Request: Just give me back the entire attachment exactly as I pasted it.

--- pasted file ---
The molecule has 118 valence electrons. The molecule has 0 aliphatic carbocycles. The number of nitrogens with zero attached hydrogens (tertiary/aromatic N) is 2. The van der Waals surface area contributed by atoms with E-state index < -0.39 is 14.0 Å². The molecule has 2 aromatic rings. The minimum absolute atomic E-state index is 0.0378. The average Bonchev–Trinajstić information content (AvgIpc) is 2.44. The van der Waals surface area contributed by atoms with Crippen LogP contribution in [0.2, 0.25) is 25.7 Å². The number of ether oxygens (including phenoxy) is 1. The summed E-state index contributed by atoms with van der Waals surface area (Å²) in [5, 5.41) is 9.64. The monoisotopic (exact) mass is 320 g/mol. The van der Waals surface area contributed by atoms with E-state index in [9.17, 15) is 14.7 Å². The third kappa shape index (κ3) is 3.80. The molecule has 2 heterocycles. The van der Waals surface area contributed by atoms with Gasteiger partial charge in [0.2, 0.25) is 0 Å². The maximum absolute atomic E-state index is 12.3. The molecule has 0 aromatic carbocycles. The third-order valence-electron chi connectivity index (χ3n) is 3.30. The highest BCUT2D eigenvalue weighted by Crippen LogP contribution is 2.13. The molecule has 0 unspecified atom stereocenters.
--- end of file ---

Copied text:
The molecule has 118 valence electrons. The molecule has 0 aliphatic carbocycles. The number of nitrogens with zero attached hydrogens (tertiary/aromatic N) is 2. The van der Waals surface area contributed by atoms with E-state index < -0.39 is 14.0 Å². The molecule has 2 aromatic rings. The minimum absolute atomic E-state index is 0.0378. The average Bonchev–Trinajstić information content (AvgIpc) is 2.44. The van der Waals surface area contributed by atoms with Crippen LogP contribution in [0.2, 0.25) is 25.7 Å². The number of ether oxygens (including phenoxy) is 1. The summed E-state index contributed by atoms with van der Waals surface area (Å²) in [5, 5.41) is 9.64. The monoisotopic (exact) mass is 320 g/mol. The van der Waals surface area contributed by atoms with E-state index in [9.17, 15) is 14.7 Å². The third kappa shape index (κ3) is 3.80. The molecule has 2 heterocycles. The van der Waals surface area contributed by atoms with Gasteiger partial charge in [0.2, 0.25) is 0 Å². The maximum absolute atomic E-state index is 12.3. The molecule has 0 aromatic carbocycles. The third-order valence-electron chi connectivity index (χ3n) is 3.30. The highest BCUT2D eigenvalue weighted by Crippen LogP contribution is 2.13. The molecule has 0 unspecified atom stereocenters.